According to Wes Miller, Director of Sales for Sporting Goods, “Women are also showing an increased interest in hearing and eye protection to protect them while target shooting or hunting. They want safety products that fit their size, are comfortable to wear, and offer maximum protection. They also want style and convenience. While pink is a popular color, aqua is on the rise.”

To address the color trends in the marketplace and the desire for convenience, Radians showcased a Lowset Range Combo kit in aqua at the 2018 SHOT Show. Their range combo is a convenient safety solution for new female shooters who are in the market for both ear and eye protection. The kit includes a Lowset, compact-folding earmuff (NRR21) and an aqua/charcoal shooting glass that is impact rated (+) per the ANSI Z87.1 standard. The shooting glass has a smaller frame to provide a better fit for ladies and youth. The MSRP is $29.99.

If you are new to gun ownership and want to learn more about hearing and eye protection, Radians offers free downloads of their Fast Facts, which can be found at under the “Info” tab.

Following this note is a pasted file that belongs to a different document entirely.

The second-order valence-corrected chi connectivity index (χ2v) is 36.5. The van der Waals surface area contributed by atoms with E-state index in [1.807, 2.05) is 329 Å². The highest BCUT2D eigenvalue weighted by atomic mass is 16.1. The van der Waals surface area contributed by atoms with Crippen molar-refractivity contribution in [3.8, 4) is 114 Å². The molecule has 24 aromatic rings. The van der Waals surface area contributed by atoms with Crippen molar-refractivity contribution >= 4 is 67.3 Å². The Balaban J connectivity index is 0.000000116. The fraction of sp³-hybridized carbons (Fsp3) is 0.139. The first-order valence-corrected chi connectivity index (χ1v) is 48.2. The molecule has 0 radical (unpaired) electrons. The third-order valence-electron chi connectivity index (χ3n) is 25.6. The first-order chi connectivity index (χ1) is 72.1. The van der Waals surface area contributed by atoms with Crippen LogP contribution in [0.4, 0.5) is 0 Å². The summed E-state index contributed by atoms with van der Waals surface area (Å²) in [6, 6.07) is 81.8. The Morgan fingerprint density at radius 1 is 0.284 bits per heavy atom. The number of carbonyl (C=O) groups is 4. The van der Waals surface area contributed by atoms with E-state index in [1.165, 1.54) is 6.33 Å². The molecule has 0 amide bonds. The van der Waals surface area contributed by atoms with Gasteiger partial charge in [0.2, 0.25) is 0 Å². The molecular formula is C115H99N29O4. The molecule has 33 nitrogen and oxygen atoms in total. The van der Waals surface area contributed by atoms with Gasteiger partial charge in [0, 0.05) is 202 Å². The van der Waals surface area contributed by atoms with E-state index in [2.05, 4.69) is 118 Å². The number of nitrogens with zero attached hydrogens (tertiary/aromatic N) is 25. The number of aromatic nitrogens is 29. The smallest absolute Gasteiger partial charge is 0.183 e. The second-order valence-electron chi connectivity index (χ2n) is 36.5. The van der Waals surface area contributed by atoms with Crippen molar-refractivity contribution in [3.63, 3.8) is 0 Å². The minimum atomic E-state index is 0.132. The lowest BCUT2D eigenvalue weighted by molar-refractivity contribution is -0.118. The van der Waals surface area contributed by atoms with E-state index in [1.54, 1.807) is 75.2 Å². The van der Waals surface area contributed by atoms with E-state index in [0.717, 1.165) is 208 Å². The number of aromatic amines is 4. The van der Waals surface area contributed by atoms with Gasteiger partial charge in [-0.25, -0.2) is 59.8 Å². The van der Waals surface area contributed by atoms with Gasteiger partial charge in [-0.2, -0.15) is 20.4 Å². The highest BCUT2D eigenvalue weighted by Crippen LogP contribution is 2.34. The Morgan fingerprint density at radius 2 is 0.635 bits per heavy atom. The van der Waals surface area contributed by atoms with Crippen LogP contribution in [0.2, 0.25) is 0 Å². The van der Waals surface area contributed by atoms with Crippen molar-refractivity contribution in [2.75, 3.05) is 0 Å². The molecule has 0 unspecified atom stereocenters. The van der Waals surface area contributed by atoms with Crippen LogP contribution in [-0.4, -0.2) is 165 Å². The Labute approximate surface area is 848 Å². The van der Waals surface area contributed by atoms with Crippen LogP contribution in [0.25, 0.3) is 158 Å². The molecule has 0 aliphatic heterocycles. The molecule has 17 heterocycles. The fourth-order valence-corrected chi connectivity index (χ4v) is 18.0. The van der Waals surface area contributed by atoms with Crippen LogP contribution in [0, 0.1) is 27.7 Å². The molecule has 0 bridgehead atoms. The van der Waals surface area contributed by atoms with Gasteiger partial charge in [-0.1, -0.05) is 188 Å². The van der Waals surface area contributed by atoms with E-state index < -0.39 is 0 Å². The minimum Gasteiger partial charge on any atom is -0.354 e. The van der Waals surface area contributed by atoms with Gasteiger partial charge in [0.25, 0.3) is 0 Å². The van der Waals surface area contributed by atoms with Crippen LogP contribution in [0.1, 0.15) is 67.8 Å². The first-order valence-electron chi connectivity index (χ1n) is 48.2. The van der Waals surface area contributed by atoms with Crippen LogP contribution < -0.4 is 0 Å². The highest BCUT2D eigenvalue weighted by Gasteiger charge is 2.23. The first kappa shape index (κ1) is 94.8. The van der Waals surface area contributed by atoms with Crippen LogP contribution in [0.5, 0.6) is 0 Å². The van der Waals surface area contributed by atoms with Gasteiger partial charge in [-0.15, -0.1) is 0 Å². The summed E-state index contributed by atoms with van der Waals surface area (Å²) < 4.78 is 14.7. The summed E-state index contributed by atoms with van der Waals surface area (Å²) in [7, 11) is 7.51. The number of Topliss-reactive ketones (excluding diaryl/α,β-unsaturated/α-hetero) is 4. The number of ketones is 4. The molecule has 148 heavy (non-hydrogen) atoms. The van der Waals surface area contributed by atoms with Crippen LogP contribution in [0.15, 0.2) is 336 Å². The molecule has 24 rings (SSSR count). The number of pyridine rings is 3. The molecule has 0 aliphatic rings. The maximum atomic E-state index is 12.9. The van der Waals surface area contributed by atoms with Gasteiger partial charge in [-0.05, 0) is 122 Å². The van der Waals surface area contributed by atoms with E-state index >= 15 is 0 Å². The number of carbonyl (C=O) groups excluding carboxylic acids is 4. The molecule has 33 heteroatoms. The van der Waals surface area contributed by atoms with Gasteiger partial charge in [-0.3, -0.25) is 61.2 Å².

Radians’ safety gear, which is sold through authorized distributors, is available at fine sporting goods outlets and e-commerce sites. For more information, visit their website and click on the “Sporting Goods” tab or call toll-free 1-877-723-4267 to speak to a safety professional.

Radians® is a Memphis, TN-based manufacturer of quality PPE, including safety eyewear, RadWear® high visibility apparel, rainwear, hearing protection, hand protection, head gear, cooling products, heated jackets, eyewash stations, and lens cleaning systems. Radians has partnered with highly respected companies including DSM Dyneema, DEWALT® and BLACK+DECKER™ to provide high performance personal protection products. Their brands include Crossfire® by Radians, Arctic RadWear®, Nordic Blaze®, and VisionAid®.  An ISO 9001:2008 certified leader in the PPE industry, the company has additional facilities in Reno, NV, Thomasville, NC, British Columbia, and the United Kingdom. For more information, visit